Qualcomm products mentioned within this post are offered by
Qualcomm Technologies, Inc. and/or its subsidiaries.
Many of you can probably remember when consuming content like music and videos involved going to a store to buy or rent the physical media on which it was distributed. Today we can stream this content over the Internet, and you are hard-pressed to find those stores from yesteryear still around.
This transformation to streaming content took off in the early-to-mid 2000s thanks to increased bandwidth, new communication protocols and formats, a big infusion of investment, and many other factors. Of course, it only seemed natural that video games would follow suit in some way. This was set in motion around 2008 with the introduction of app stores. Suddenly customers could buy apps and games as easily as they did their music, and developers could sell games directly to consumers without publishers and operators.
We’ve teamed up with the IMGA (International Mobile Gaming Awards) to bring you a whitepaper on the 5G Future of Mobile Games. In it you’ll find rich descriptions of how 5G is impacting the mobile gaming space and areas of opportunity for developers such as: Cloud Gaming, Mobile Multi-player gaming (MMP), Mobile eSports, extended reality (XR), and the future of storytelling (pervasive gaming) with AI in games. It is also full of quotes from game industry influencers and game changers including companies like Supercell, Cotton, Activision, SuperEvilMegaCorp, and others.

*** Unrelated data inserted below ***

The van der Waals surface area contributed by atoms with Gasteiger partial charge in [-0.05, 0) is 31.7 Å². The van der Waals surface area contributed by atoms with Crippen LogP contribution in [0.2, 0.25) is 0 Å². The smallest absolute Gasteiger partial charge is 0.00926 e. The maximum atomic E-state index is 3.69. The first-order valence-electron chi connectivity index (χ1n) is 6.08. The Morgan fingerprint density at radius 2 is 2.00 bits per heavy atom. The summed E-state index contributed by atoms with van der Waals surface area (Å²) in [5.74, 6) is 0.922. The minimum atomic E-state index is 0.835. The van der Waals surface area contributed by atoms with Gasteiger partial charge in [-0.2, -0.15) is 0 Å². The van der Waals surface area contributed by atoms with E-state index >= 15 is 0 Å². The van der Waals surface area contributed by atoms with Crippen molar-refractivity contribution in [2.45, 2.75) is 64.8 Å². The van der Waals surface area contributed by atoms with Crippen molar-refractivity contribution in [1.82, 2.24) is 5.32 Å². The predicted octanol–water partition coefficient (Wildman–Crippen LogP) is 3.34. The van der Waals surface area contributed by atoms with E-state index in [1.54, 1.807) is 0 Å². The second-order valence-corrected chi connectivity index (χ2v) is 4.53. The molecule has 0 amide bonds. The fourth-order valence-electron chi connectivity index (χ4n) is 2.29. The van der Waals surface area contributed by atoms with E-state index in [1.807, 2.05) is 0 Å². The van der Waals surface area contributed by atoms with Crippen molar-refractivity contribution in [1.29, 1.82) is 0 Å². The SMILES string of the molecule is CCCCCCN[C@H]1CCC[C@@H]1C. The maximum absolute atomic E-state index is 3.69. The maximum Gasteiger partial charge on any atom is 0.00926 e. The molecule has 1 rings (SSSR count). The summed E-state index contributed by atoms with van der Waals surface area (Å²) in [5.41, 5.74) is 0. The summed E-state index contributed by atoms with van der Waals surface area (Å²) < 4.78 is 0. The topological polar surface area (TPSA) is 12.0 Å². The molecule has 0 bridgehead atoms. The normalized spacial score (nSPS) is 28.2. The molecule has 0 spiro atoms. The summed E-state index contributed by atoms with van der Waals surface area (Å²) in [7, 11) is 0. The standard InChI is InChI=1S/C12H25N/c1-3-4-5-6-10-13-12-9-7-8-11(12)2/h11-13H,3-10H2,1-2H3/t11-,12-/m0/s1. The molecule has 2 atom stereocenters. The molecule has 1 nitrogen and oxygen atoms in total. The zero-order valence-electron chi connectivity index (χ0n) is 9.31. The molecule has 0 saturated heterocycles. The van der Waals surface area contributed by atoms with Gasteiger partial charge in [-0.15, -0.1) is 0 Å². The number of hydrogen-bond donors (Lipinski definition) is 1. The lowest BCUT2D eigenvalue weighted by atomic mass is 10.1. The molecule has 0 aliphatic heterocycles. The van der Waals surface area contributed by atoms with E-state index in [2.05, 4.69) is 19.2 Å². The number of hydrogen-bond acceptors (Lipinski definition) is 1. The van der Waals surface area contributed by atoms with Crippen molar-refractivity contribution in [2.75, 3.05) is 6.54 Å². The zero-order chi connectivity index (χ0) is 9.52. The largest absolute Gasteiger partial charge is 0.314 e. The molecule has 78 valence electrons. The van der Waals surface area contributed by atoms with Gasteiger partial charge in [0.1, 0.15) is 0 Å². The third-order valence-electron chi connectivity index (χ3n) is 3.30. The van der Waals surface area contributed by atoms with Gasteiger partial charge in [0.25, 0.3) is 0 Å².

In this blog we focus on cloud gaming.
Gaming as a Service
In the last few years, the convenience of downloading games has started to evolve into cloud gaming, leading to the emergence of yet another as-a-service acronym: Gaming as a Service (GaaS). With cloud gaming, players’ inputs are captured on their devices, sent to the cloud where the game engine is running on a server, and rendered game frames are returned back to the players’ devices for display. And as we’ll discuss, mobile cloud gaming now offers numerous benefits for players, mobile operators, and mobile game developers.
While many as-a-service offerings have come along, cloud gaming shows promise as the next big disrupter. Numerous companies are investing heavily in cloud gaming including Amazon, Microsoft, Tencent, and others. And why wouldn’t they? Several key statistics and industry estimates hint that mobile and cloud are the future of gaming:
- 50% of gaming industry revenue comes from mobile gaming, and there are more than 2.4 billion mobile gamers globally).
- Cloud-based gaming revenues are expected to surge to $4 billion in 2021, a growth rate of 188 percent compared to 2020, with cloud gaming revenues forecasted to reach $12 billion by 2025.
- The number of 5G smartphone users is forecasted to grow from around 200 million in 2020 to over 3 billion by the end of 2026.
Unfortunately, providers face one fundamental challenge in cloud gaming: latency. That is, achieving the aforementioned round-trip of data, including input captured at the device through to the final display of a rendered frame received over the Internet, without perceived lag. While framerate drops might be forgivable when streaming movies, gamers demand precise timing.
Key Benefits of Cloud Gaming
Overcoming the challenge of lag can be a costly but worthwhile effort because cloud gaming offers several key benefits for stakeholders.